Q-Centrix, which provides technology and services that enable hospitals to participate in registries, commissioned Health Business Group to conduct a market sizing and growth study. We found that the market will reach almost $2 billion over the next five years. Q-Centrix is offering a complimentary download of the findings.

Clinical registries have been around for decades, but in recent years they have become central to achieving quality in healthcare delivery. Registries have proved their superiority over other approaches such as electronic medical records and traditional clinical trials, and are being embraced by accrediting organizations, commercial health plans and federal agencies such as FDA and CDC.

Hospitals continue to gain experience with registries and are deriving more and more value from them over time. However, in a digital, automated world, participating in registries is still a remarkably manual and time consuming process. Each patient record for the registry must be “abstracted” according to the specific requirements of that registry and then submitted securely and accurately. Some registries provide software tools to help, but even then the tool is only useful for a specific registry. That’s cumbersome for hospitals that participate in multiple registries, a big issue since hospitals often participate in 10 or more.

Hospitals have rationalized other manual, labor intensive administrative processes by outsourcing. Medical transcription is a good example, where the use of outsourcing and automation are now the norm.  The same approach is being taken in the registry world, which is why companies such as Q-Centrix are thriving.

At Health Business Group, we were excited to conduct research into this dynamic and growing market, especially since there was very little information published about the topic. To formulate our projections we reviewed secondary data sources, leveraged the Health Business Group knowledge base, and conducted interviews with dozens of hospitals, specialty societies, market experts, and industry participants. We also fielded an online survey of hospitals to develop a detailed understanding of industry trends and their root causes.

Health Business Group specializes in the assessment of healthcare markets and development of growth and M&A strategies for healthcare companies and investors. To learn more, contact us or visit our website.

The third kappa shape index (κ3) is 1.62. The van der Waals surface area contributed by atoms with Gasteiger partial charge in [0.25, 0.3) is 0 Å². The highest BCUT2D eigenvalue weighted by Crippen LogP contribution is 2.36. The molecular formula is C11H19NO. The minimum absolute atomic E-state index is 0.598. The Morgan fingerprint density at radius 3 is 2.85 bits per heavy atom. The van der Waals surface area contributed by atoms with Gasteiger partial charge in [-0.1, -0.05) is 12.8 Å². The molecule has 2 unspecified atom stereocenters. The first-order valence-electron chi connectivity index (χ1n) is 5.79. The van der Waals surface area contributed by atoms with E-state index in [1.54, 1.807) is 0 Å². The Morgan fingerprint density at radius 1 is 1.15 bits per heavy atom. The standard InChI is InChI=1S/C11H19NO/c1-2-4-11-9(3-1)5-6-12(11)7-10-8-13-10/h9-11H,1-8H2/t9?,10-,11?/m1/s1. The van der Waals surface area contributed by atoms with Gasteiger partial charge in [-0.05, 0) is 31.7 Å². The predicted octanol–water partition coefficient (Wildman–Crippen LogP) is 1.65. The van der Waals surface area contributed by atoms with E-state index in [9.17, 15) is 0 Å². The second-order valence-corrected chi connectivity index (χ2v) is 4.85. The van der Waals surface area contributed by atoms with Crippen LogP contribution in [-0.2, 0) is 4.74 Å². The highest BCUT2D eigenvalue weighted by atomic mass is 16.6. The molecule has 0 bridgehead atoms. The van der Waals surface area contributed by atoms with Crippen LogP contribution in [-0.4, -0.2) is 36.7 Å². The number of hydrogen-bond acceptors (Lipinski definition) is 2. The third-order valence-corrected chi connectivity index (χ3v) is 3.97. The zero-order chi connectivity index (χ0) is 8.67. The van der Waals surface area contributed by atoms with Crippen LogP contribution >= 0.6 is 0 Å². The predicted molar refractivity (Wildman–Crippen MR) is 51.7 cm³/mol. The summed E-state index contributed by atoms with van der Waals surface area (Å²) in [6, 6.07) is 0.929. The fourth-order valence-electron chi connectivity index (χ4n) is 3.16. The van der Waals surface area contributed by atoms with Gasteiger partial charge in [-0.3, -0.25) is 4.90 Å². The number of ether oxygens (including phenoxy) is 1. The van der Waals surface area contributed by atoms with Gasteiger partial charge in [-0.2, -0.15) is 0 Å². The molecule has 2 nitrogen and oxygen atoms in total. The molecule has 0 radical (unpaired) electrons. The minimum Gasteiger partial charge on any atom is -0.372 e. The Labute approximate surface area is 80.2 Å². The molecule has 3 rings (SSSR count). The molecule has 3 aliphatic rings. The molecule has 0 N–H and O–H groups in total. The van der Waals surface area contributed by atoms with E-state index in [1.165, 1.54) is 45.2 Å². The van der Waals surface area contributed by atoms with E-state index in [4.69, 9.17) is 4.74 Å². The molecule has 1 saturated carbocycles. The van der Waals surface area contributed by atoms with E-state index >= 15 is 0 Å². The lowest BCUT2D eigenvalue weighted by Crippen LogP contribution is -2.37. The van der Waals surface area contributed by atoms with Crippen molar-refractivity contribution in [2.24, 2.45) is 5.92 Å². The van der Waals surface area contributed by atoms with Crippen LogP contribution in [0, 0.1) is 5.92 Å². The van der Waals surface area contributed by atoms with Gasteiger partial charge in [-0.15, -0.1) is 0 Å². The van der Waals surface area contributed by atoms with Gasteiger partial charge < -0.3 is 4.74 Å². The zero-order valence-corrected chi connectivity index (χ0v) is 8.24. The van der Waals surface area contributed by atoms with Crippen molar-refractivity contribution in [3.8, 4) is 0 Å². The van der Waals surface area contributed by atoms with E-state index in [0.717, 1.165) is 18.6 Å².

By healthcare business consultant David E. Williams, president of Health Business Group.

 

USPSTF adopts my reasoning on PSA screening for prostate cancer

published date
April 13th, 2017 by
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Which way on PSA?

I oppose over-testing and over-treatment, so I really had to think hard five years ago when I turned 45 and my doctor offered PSA screening for prostate caner. The US Preventive Services Task Force (USPSTF) had just come out against PSA screening, concluding that the harms outweighed the benefits.

Nonetheless (Why I decided to get a PSA screening test for prostate cancer), I did go forward. As I wrote:

I know that PSA is a very imperfect indicator. I definitely want to avoid the stress and possible discomfort of having a biopsy. I’m worried about false positive and false negative biopsy results. And I don’t relish the significant potential for incontinence, impotence, or bowel problems from treatment.

But at this stage of my life I am willing to accept a significant risk of morbidity in exchange for a small reduction in mortality risk, which is my impression of what my choice to have the PSA test means. In 10 or 20 years I probably won’t feel that way. And I hope there will be better detection, follow-up and treatment options by then.

I’m also confident in my ability to make informed choices with my physicians along the way. The PSA test itself was done as part of routine blood work and there was no additional risk from that. My doctor and I agreed that if the PSA is elevated we’ll discuss what to do next. At that stage I’ll also have the chance to do more research and get more opinions if necessary. I’m not automatically going to get into a cascade of follow-up and treatment.

Now the USPSTF appears to be coming around to my way of thinking. In particular, they note that more men are choosing “active surveillance,” i.e., keeping a close watch rather than jumping straight to aggressive treatment.

The choice about whether to undergo PSA testing and what to do once results are in is a great opportunity for shared decision making. And this is what should be encourage.

By healthcare business consultant David E. Williams, president of Health Business Group.

Just a granule of sugar makes the medicine go down (and out)

published date
December 15th, 2016 by
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What Would Mary Do?

Many drugs fail in development due to safety problems. A study indicates that impurities in the non-active ingredients may sometimes be to blame. According to lead researcher Daniel Weinbuch from Leiden University:

“We found that sugar excipients themselves contain nanometer-sized particles, which can damage proteins and make drugs unsafe. These nanoparticle impurities in sugar could even trigger the immune system itself.”

Obviously, drug companies need to learn about this problem and find sugar manufacturers who can make pure products.

It’s unfortunate that this problem exists, but it also holds out the possibility that some drugs that were previously thought to be unsafe could actually be safe. If so, it would be time to restart the development process.

The academic paper (Nanoparticle Impurities in Pharmaceutical-Grade Sugars and their Interference with Light Scattering-Based Analysis of Protein Formulations) was published in Pharmaceutical Research.

By healthcare business consultant David E. Williams, president of Health Business Group.